|Genus:|| Rucervus |
| Cervus duvaucelii |
Rucervus is a genus of deer from India, Nepal, Indochina, and the Chinese island of Hainan. The only extant representatives, the barasingha or swamp deer (R. duvaucelii) and Eld's deer (R. eldii), are threatened by habitat loss and hunting; another species, Schomburgk’s deer ( R. schomburgki), went extinct in 1938.  Deer species found within the genus Rucervus are characterized by a specific antler structure, where the basal ramification is often supplemented with an additional small prong, and the middle tine is never present. The crown tines are inserted on the posterior side of the beam and may be bifurcated or fused into a small palmation.
|Male||Female||Scientific name||Common name||Distribution|
|Rucervus duvaucelii (Cuvier, 1823)||barasingha or swamp deer||northern and central India and southwestern Nepal|
|Rucervus eldii (McClelland, 1842)||Eld's deer or thamin||South Asia and Southeast Asia.|
According to the old tradition of zoological taxonomy, swamp deer originally were regarded as members of the genus Cervus. Rucervus was originally proposed by Hodgson  as a subgenus of the genus Cervus. The original definition of Rucervus was mostly based on antler shape believed to be intermediate between that of 'elaphus' and 'hippelaphus'. Hodgson  reported that upper canines are present only in males of barasingha, but the additional craniological material shows that upper canines are present in both sexes.  Eld's deer was regarded as another species of the genus Rucervus, however, the recent genetic evidences suggest that Eld's deer is most closely related to Père David's deer   and should be placed in its own genus, Panolia.   However, it has recently been place back into Rucervus by the American Society of Mammalogists  despite Eld's deer is not closely related to barasingha in genetics and antler structure. 
Rucervus is an ancient cervid lineage that--together with the genus Axis --represents the oldest evolutionary radiation of the subfamily Cervinae (plesiometacarpal deer). 
The fossil species of Rucervus of Europe were included in the genus Arvernoceros Heintz, 1971 (the type species: Cervus ardei Croizet & Jobert, 1828) or in the genus Eucladoceros , as in the case of R. giulii. Today, Arvernoceros is regarded as a subgenus of Rucervus.  The European fossil forms of Rucervus are distinguished from the South Asian species by more compact crown part of the antler and by the frequent development of a small distal palmation as for instance in R. ardei and R. radulescui. South Asian fossil forms of Rucervus are represented by large-sized R. simplicidens and R. colberti. The late Early Pleistocene of Greece has yielded the remains of a giant species R. gigans that rivaled in size Irish elk Megaloceros giganteus , The giant Rucervus from Greece is distinguished by unusually for such a large animal long limbs and apparently is closely related to R. simplicidens and R. colberti from the Sivaliks.  The Southwest-Europe endemic Mid to early Late Pleistocene genus Haploidoceros is regarded as closely allied.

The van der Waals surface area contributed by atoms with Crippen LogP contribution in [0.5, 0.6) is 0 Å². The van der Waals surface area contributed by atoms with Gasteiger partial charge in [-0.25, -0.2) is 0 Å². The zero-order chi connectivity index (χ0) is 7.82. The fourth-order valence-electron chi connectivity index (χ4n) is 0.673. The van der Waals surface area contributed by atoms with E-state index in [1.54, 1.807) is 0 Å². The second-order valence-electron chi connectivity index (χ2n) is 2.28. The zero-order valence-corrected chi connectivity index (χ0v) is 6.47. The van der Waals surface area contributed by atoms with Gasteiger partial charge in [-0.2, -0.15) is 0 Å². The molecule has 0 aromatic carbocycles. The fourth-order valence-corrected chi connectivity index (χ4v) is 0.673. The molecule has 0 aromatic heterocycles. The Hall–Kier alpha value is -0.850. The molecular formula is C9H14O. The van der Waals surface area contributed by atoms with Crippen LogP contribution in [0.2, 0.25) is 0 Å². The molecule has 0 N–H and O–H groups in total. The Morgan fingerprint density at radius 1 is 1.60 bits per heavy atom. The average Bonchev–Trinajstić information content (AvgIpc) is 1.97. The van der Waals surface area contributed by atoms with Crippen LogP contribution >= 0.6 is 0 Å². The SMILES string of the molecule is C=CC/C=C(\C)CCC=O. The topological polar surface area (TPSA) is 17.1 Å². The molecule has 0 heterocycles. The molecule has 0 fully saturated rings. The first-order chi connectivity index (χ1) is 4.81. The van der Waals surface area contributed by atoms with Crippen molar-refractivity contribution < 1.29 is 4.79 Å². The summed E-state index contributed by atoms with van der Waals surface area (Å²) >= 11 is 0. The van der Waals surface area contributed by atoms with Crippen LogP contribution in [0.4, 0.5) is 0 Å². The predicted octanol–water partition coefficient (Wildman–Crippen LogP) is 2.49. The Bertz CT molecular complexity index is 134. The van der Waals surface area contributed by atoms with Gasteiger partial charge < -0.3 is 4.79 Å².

Deer or true deer are hoofed ruminant mammals forming the family Cervidae. The two main groups of deer are the Cervinae, including muntjac, elk (wapiti), red deer, and fallow deer; and the Capreolinae, including reindeer (caribou), white-tailed deer, roe deer, and moose. Male deer of all species, as well as female reindeer, grow and shed new antlers each year. In this, they differ from permanently horned antelope, which are part of a different family (Bovidae) within the same order of even-toed ungulates (Artiodactyla).
Antlers are extensions of an animal's skull found in members of the Cervidae (deer) family. Antlers are a single structure composed of bone, cartilage, fibrous tissue, skin, nerves, and blood vessels. They are generally found only on males, with the exception of reindeer/caribou. Antlers are shed and regrown each year and function primarily as objects of sexual attraction and as weapons.
Eld's deer, also known as the thamin or brow-antlered deer, is an endangered species of deer endemic to South Asia and Southeast Asia.
The Irish elk, also called the giant deer or Irish deer, is an extinct species of deer in the genus Megaloceros and is one of the largest deer that ever lived. Its range extended across Eurasia during the Pleistocene, from Ireland to Lake Baikal in Siberia. The most recent remains of the species have been carbon dated to about 7,700 years ago in western Russia.
Megaloceros is an extinct genus of deer whose members lived throughout Eurasia from the early Pleistocene to the early Holocene. The type and only certain member of the genus, Megaloceros giganteus, vernacularly known as the "Irish elk" or "giant elk", is also the best known. Fallow deer are thought to be their closest living relatives.